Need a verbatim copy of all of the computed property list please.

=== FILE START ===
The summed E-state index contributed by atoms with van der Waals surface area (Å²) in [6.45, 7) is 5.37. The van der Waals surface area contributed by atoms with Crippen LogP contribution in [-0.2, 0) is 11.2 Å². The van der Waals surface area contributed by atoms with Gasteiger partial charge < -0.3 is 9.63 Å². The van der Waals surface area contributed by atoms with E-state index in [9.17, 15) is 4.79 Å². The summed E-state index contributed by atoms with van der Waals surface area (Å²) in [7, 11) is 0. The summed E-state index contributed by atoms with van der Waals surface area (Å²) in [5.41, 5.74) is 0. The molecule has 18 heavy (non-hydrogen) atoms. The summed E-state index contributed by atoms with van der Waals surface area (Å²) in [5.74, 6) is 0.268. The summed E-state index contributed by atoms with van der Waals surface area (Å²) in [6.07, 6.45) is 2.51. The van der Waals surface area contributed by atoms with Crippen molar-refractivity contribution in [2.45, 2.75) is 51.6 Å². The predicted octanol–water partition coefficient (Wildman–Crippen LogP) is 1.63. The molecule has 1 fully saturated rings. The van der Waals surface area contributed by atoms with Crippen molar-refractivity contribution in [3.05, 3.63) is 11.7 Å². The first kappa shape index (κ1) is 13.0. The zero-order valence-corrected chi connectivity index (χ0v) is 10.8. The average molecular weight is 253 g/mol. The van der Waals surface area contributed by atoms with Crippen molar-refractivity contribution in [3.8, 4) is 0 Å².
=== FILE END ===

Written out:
The summed E-state index contributed by atoms with van der Waals surface area (Å²) in [6.45, 7) is 5.37. The van der Waals surface area contributed by atoms with Crippen LogP contribution in [-0.2, 0) is 11.2 Å². The van der Waals surface area contributed by atoms with Gasteiger partial charge < -0.3 is 9.63 Å². The van der Waals surface area contributed by atoms with E-state index in [9.17, 15) is 4.79 Å². The summed E-state index contributed by atoms with van der Waals surface area (Å²) in [7, 11) is 0. The summed E-state index contributed by atoms with van der Waals surface area (Å²) in [5.41, 5.74) is 0. The molecule has 18 heavy (non-hydrogen) atoms. The summed E-state index contributed by atoms with van der Waals surface area (Å²) in [5.74, 6) is 0.268. The summed E-state index contributed by atoms with van der Waals surface area (Å²) in [6.07, 6.45) is 2.51. The van der Waals surface area contributed by atoms with Crippen molar-refractivity contribution in [2.45, 2.75) is 51.6 Å². The predicted octanol–water partition coefficient (Wildman–Crippen LogP) is 1.63. The molecule has 1 fully saturated rings. The van der Waals surface area contributed by atoms with Crippen molar-refractivity contribution in [3.05, 3.63) is 11.7 Å². The first kappa shape index (κ1) is 13.0. The zero-order valence-corrected chi connectivity index (χ0v) is 10.8. The average molecular weight is 253 g/mol. The van der Waals surface area contributed by atoms with Crippen molar-refractivity contribution in [3.8, 4) is 0 Å².